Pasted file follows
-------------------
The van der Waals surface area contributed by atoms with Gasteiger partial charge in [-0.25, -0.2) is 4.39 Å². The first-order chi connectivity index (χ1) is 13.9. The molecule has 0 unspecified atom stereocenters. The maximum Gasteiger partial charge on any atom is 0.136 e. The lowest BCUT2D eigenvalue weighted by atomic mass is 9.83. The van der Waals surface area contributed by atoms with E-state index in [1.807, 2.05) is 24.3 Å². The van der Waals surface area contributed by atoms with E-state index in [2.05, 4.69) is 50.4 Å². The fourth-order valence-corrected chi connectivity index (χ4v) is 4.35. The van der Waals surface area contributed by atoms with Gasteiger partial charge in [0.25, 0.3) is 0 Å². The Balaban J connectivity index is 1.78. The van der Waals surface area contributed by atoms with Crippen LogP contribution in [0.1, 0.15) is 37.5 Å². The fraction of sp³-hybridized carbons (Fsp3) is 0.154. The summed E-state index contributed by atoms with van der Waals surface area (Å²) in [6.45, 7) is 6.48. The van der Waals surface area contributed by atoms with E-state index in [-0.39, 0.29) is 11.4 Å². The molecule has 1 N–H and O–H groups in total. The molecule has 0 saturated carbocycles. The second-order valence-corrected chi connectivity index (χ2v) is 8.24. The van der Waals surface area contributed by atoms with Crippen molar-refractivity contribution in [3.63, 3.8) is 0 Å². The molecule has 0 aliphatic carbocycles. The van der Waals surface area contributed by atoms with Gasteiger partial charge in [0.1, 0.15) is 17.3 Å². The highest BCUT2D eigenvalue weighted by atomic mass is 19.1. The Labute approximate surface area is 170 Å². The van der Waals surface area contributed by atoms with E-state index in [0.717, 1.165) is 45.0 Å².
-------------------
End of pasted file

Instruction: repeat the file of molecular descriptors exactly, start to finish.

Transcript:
The van der Waals surface area contributed by atoms with Gasteiger partial charge in [-0.25, -0.2) is 4.39 Å². The first-order chi connectivity index (χ1) is 13.9. The molecule has 0 unspecified atom stereocenters. The maximum Gasteiger partial charge on any atom is 0.136 e. The lowest BCUT2D eigenvalue weighted by atomic mass is 9.83. The van der Waals surface area contributed by atoms with E-state index in [1.807, 2.05) is 24.3 Å². The van der Waals surface area contributed by atoms with E-state index in [2.05, 4.69) is 50.4 Å². The fourth-order valence-corrected chi connectivity index (χ4v) is 4.35. The van der Waals surface area contributed by atoms with Gasteiger partial charge in [0.25, 0.3) is 0 Å². The Balaban J connectivity index is 1.78. The van der Waals surface area contributed by atoms with Crippen LogP contribution in [0.1, 0.15) is 37.5 Å². The fraction of sp³-hybridized carbons (Fsp3) is 0.154. The summed E-state index contributed by atoms with van der Waals surface area (Å²) in [6.45, 7) is 6.48. The van der Waals surface area contributed by atoms with E-state index in [-0.39, 0.29) is 11.4 Å². The molecule has 1 N–H and O–H groups in total. The molecule has 0 saturated carbocycles. The second-order valence-corrected chi connectivity index (χ2v) is 8.24. The van der Waals surface area contributed by atoms with Crippen molar-refractivity contribution in [3.63, 3.8) is 0 Å². The molecule has 0 aliphatic carbocycles. The van der Waals surface area contributed by atoms with Gasteiger partial charge in [0.1, 0.15) is 17.3 Å². The highest BCUT2D eigenvalue weighted by atomic mass is 19.1. The Labute approximate surface area is 170 Å². The van der Waals surface area contributed by atoms with E-state index in [0.717, 1.165) is 45.0 Å².